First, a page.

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Our panel of 90 professional philosophers has responded to

Question of the day

The theism part of skeptical theism, at least if it's classical theism, must say that the probability that God allows suffering without having an adequate moral justification for allowing it is well-defined and zero, just as you suspect.

But the skeptical part of skeptical theism, as I understand it, says that we can't properly assign any probability at all to the claim that a given case of suffering is in fact gratuitous (i.e., such that God, if God exists, has no adequate moral justification for allowing it). We can't, according to the skeptical part, because we can't presume to know the full range of justifications at God's disposal, if God exists. So we have to enter a "?" rather than a number (or range of numbers) into our calculation of the probability of the disjunction, which of course renders the calculation impossible.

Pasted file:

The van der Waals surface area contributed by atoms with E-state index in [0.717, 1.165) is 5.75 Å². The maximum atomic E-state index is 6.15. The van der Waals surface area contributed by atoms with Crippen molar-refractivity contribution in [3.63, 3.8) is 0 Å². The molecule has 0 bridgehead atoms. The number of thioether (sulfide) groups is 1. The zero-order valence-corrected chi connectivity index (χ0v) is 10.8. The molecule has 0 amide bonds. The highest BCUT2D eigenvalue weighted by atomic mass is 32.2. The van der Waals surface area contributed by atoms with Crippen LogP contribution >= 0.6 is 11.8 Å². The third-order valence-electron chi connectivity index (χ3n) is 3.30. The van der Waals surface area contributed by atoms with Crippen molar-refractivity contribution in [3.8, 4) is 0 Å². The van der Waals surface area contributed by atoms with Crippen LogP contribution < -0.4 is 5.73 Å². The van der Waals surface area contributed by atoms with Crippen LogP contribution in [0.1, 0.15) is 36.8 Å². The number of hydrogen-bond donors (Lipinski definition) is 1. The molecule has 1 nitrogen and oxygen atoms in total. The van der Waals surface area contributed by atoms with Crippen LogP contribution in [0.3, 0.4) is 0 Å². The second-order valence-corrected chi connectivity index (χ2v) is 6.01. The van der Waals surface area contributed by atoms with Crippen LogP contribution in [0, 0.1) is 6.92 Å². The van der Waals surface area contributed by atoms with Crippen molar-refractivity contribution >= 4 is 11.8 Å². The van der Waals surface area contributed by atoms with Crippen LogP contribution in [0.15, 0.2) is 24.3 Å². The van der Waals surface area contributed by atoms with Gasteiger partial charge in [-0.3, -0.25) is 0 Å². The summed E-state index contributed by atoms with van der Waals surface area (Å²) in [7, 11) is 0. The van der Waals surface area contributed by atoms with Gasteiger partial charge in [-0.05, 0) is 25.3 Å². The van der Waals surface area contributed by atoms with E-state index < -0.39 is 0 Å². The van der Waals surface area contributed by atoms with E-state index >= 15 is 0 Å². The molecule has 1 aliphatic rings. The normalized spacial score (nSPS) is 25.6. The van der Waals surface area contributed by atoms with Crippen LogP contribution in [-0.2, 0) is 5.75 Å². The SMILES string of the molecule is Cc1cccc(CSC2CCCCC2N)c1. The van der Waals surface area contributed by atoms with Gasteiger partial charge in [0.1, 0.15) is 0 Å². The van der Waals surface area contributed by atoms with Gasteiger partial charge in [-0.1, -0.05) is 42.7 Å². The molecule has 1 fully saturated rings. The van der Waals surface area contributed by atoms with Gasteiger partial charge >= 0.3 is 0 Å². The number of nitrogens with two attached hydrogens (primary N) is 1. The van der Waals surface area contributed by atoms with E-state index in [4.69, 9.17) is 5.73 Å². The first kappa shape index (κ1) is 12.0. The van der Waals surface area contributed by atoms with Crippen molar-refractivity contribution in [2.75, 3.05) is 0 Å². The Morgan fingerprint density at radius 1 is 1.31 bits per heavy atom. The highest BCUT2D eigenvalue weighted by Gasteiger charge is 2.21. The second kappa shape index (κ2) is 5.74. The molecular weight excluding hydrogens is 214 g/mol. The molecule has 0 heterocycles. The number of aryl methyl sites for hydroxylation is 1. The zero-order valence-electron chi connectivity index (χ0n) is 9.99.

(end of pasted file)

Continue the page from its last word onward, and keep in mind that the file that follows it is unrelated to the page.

I don't mean to suggest that I accept the skeptical part of skeptical theism, but that's what it says, if I understand it correctly.